Biogas also has particular potential on farms where the animal effluent can be used to generate energy. The resulting sludge can then be used as a fertiliser as any harmful bacteria will have been killed during the biogas production process.
At some sewage treatment plants, biogas can also be produced, captured, and utilised. This process can have the additional benefit of reducing waste to landfill or incineration.
Biogas contains methane, which has 20 times more greenhouse gas effect than carbon dioxide. The process of burning biogas for electricity generation or heat converts the methane into carbon dioxide, therefore significantly reducing the environmental impact.
Biofuels are fuels that can be produced from renewable materials, such as plants. They are usually blended with petrol and diesel to make biofuel blends. The most common biofuels are bioethanol, which is blended with petrol; and biodiesel, which is blended with diesel.
Sustainably-produced biofuels have many benefits. By using a renewable alternative to fossil fuels to run our cars we can:
- Reduce greenhouse gas emissions which contribute to climate change
- Improve air quality by reducing air pollution
Lessen our dependence on imported oil
Biofuels in New Zealand
Liquid biofuels are used as a full or part-substitute for oil products, mainly in the transport sector. Biofuel blends have been available in some parts of New Zealand since August 2007.
Presently, the biofuels sold in New Zealand are from the following sustainable sources:
- Bioethanol from whey, a natural by-product of the New Zealand dairy industry
- Bioethanol from Brazilian sugarcane, grown in the south of Brazil. Brazilian sugarcane bioethanol is one of the most sustainable biofuels available (Download a report about the sustainability of Brazilian bioethanol and on labour issues connected to production.)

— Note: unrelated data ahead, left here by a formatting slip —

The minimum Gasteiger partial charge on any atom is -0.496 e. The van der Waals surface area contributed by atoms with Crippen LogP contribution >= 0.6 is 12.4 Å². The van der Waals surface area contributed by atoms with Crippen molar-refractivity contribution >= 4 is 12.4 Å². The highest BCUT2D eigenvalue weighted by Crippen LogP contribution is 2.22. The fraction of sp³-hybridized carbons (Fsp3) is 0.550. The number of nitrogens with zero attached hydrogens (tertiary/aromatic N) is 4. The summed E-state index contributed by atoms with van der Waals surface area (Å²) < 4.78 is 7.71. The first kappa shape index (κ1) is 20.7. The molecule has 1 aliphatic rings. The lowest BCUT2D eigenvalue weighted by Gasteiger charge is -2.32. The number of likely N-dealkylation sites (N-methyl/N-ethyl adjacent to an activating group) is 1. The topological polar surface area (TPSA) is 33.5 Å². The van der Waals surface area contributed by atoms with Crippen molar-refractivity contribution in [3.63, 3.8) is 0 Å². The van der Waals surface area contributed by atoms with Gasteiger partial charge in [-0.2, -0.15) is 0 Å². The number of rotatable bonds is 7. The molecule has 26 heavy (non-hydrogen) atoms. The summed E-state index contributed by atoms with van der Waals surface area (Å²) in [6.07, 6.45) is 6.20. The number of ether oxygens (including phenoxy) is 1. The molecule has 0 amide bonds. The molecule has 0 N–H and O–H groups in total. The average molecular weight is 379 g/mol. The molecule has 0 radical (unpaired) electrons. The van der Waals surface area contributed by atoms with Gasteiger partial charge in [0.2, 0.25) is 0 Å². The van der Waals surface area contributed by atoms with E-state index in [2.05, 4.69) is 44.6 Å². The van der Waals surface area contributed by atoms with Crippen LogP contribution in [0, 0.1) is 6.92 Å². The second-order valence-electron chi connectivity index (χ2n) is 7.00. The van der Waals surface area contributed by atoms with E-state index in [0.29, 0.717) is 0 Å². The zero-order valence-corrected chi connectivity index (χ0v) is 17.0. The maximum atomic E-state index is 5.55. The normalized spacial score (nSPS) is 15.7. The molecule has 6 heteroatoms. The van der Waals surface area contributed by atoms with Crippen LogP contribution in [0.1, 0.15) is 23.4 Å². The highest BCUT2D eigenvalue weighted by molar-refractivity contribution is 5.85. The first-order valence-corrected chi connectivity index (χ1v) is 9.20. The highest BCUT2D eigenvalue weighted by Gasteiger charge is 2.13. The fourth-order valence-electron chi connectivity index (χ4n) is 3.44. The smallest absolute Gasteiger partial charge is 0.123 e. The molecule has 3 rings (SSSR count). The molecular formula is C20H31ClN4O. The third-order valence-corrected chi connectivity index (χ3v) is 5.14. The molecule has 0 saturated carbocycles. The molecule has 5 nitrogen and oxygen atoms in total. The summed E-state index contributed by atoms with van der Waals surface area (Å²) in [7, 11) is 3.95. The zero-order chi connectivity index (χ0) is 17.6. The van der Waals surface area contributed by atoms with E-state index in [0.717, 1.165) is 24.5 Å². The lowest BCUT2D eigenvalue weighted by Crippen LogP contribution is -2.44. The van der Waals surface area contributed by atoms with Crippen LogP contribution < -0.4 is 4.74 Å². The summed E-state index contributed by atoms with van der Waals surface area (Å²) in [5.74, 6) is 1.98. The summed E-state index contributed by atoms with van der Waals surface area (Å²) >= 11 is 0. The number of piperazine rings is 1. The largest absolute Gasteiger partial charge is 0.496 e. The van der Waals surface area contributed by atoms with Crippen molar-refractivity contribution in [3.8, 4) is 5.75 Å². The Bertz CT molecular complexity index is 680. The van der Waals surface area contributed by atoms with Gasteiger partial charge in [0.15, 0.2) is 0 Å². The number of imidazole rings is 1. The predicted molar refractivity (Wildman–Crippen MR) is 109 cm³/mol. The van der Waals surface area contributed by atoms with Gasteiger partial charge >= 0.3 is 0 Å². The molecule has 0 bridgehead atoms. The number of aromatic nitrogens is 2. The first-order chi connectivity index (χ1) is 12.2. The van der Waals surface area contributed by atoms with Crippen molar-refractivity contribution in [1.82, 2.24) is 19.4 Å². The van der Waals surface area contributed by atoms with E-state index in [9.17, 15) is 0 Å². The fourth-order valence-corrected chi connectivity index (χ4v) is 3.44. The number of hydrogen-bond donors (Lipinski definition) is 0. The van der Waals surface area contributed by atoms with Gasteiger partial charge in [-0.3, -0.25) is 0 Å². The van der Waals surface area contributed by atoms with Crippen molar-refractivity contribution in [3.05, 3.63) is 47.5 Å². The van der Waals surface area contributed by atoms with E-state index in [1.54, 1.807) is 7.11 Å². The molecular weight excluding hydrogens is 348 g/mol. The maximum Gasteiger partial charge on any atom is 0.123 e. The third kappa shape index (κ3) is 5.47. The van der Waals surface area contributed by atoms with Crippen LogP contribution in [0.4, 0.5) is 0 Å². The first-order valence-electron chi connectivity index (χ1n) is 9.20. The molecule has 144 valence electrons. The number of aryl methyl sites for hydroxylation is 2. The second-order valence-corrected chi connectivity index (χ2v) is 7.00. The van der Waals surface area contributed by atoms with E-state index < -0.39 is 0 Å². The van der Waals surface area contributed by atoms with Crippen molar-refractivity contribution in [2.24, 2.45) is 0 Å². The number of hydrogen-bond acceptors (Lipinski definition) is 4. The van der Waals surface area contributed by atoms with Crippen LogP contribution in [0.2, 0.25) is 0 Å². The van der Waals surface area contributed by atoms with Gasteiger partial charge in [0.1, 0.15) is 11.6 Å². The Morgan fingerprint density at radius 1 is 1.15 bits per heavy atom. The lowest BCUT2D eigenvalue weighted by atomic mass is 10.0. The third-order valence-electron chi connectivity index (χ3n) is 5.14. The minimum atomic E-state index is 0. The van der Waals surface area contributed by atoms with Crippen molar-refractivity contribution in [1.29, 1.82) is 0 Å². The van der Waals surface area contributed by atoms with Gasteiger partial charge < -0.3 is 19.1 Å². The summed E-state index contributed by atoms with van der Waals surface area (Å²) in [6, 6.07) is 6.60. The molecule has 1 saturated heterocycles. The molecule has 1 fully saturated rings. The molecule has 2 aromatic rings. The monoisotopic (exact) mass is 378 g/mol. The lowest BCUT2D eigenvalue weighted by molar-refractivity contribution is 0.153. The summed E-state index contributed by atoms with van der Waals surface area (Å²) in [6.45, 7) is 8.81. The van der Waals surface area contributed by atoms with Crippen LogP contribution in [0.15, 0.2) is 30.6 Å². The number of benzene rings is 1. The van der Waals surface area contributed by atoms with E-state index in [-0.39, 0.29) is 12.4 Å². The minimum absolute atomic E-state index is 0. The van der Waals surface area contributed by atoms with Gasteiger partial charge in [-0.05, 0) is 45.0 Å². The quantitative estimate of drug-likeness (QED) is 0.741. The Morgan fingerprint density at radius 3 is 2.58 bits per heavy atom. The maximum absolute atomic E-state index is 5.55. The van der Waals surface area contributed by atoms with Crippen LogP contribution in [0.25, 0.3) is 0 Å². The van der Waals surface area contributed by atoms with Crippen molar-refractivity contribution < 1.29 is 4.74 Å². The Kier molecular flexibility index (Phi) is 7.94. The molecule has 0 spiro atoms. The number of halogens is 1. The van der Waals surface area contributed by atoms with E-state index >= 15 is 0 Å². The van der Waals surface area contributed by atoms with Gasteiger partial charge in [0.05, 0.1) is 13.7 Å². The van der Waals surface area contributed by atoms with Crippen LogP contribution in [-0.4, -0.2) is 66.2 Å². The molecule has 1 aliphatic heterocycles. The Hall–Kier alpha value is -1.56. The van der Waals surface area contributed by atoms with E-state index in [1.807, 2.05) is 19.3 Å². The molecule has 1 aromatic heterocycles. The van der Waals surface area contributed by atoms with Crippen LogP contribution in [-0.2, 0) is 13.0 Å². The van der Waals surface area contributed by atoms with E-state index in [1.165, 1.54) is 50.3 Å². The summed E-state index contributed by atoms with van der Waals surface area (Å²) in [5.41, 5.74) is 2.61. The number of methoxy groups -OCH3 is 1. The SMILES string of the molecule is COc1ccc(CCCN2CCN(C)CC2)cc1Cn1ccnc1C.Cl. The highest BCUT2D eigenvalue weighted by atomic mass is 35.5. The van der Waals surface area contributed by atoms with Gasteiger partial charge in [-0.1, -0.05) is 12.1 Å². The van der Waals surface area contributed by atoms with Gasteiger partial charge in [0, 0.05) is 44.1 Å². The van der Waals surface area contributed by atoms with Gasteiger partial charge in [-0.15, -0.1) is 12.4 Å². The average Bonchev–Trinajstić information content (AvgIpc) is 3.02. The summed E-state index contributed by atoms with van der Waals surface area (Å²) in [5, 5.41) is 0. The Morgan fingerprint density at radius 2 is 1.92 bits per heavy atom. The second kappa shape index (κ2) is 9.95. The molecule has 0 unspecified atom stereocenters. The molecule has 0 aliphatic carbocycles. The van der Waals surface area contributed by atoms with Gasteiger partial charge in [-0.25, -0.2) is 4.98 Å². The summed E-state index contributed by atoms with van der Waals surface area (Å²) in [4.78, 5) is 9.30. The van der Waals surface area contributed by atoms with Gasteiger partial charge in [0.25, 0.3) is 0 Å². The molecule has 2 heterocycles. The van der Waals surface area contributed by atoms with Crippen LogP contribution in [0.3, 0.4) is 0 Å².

Biodiesel, from used cooking oil and rapeseed grown as a break crop. (Sustainability reports on these sources can be found in More information below)
Future sources of biofuels
Internationally and in New Zealand a lot of work is underway on the development of second generation biofuels (biofuels produced from wood, straw, wastes etc).
Bioethanol and synthetic renewable petrol or diesel can be produced from wood residue but the processess are not yet commercialised.
While first generation biofuels (produced from crops, agriculture) have an important role in renewable transport fuel development, it is the second generation biofuels that are being viewed as the way forward in the long term, with some ground-breaking work already well underway.
The forestry Crown Research Institute Scion has recently investigated bioenergy options for New Zealand. Its research shows how New Zealand could be self sufficient in transport fuels made from purpose grown forestry on marginal land - for example, land currently used for low intensity, low return sheep grazing.
- Using biofuels
- EECA's biofuels programme
- EECA's renewable transport programme
- Sustainability report - tallow
- Sustainability report - rapeseed
- Bioenergy in business
- Using wood in industry and business
- Using wood for home heating
- Wood Energy Grant Scheme (WEGS)
- Bioenergy Knowledge Centre
- Bioenergy Association of New Zealand (BANZ)